Jordan Cooper – Committed Public Servant

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Jordan Cooper – How to be involved in community

Jordan Cooper decided to take the plunge. Quitting his day job at the age of 27 to run for political office as a Delegate in Maryland’s 16th district. The decision was long in the making, with its beginnings stemming from volunteerism as a youth.  Beginning at a very early age Jordan was struck with the bug to help people. Carrying the passion for giving personal resources to those in need, He found himself constantly looking for a place he could make a difference in the community and in the lives of others.

Being an Active Citizen.

Here is the Bio on Jordans about me page. Jordan P. Cooper has been consistently engaged in public service for the past 16 years and has spent 8 of those years being actively engaged in Maryland politics.

Accomplishments

Jordan works on Health IT and Health Information Exchange implementing Obamacare for the District of Columbia’s Department of Health Care Finance. Mr. Cooper ran as a Democratic Candidate for Delegate in the 2014 election cycle. Serving previously as the President of the Luxmanor Citizens Association (2013-2014) and currently serves on the Western Montgomery County Citizens Advisory Board, the White Flint Downtown Advisory Committee, the Rockville Selective Service Board, and the Washington Suburban Sanitary Commission Customer Advisory Board. He is an Area Coordinator for District 16 for the Montgomery County Democratic Central Committee and is a member of the District 16 Democratic Club Board. Jordan has a master’s degree in health policy from the Johns Hopkins Bloomberg School of Public Health and a bachelor’s degree in political science from Vassar College. Jordan was born and raised in Bethesda, Maryland.

What I Learned During The Podcast.

  • Incumbents have a great deal of recognition power.
  • Only about 4%-5% of the total electorate are required to get into elected office. ( Due to low voter turnout). Typical turnout for Bethesda Maryland is approximately 18% actually vote.
  • All politics is local.
  • Voters don’t really care about what policy and change you have made for your political party, but are far more interested in the direct change an individual can make in THEIR community.
  • People vote who they feel personal closeness.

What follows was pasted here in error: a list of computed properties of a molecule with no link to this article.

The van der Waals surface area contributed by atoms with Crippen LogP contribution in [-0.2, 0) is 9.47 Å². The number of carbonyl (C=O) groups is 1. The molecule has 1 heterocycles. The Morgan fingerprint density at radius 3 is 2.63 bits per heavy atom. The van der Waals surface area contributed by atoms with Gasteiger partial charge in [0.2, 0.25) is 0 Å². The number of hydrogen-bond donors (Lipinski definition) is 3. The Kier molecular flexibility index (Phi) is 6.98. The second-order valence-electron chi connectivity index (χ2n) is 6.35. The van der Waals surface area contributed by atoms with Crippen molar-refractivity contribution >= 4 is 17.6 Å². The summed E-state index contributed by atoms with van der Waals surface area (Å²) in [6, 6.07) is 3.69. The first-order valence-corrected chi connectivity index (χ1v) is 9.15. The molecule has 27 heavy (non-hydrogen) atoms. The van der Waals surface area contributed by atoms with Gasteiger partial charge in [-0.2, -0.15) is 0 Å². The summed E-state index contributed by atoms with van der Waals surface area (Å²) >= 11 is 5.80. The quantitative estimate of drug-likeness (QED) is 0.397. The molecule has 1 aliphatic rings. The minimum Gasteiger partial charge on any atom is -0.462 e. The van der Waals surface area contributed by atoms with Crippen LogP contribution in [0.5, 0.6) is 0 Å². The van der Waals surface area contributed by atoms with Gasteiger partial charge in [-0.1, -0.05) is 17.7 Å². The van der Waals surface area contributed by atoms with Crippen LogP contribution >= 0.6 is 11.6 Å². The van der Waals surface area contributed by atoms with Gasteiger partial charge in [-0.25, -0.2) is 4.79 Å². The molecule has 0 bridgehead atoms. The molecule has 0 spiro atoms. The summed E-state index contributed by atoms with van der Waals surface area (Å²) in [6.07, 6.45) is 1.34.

• Living in the community goes a long way.
  • it is possible to spend $30,000.00 on postage stamps.
  • The campaign funds are strictly for campaign expenditures.
  • being a candidate and being elected are two different beasts.
  • A candidate in a local election can spend $500, 000.00 to $12,000,000.00 for a $43,000.00 + job.
  • Elected delegates are expected to have a job in addition to serving office.
  • There is a great deal of apathy in the voting political process.
  • Local elections are the most important and impactful to an individual American citizen.

My conversation with Jordan.

According to Jordan, The league of women voters website provides a great deal of information concerning candidates running for many political offices. The most impact anyone can have is local elections. Local elections require understanding topics from schools, road, food, water, trash and subject affecting the daily living of most Americans.

The podcast provided an incredible amount of information for anyone seeking to understand the method we should be involved in our political process.  Jordan is passionate about informing the public knowledge for politics. He gives back to the public with his podcast titled The Public Interest Podcast. Interviewing politicians and those involved with the political machine.

 

Remember it’s your life, you’re the driver.

Now go live The Billionaire Lifestyle.

 

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2 Replies to “Jordan Cooper – Committed Public Servant”

  1. Emmit, you have a little extra you probably had not intended to be included at the end from the 46:45 min marker on.

    Great job! I really liked what Mr. Jordan had to say.

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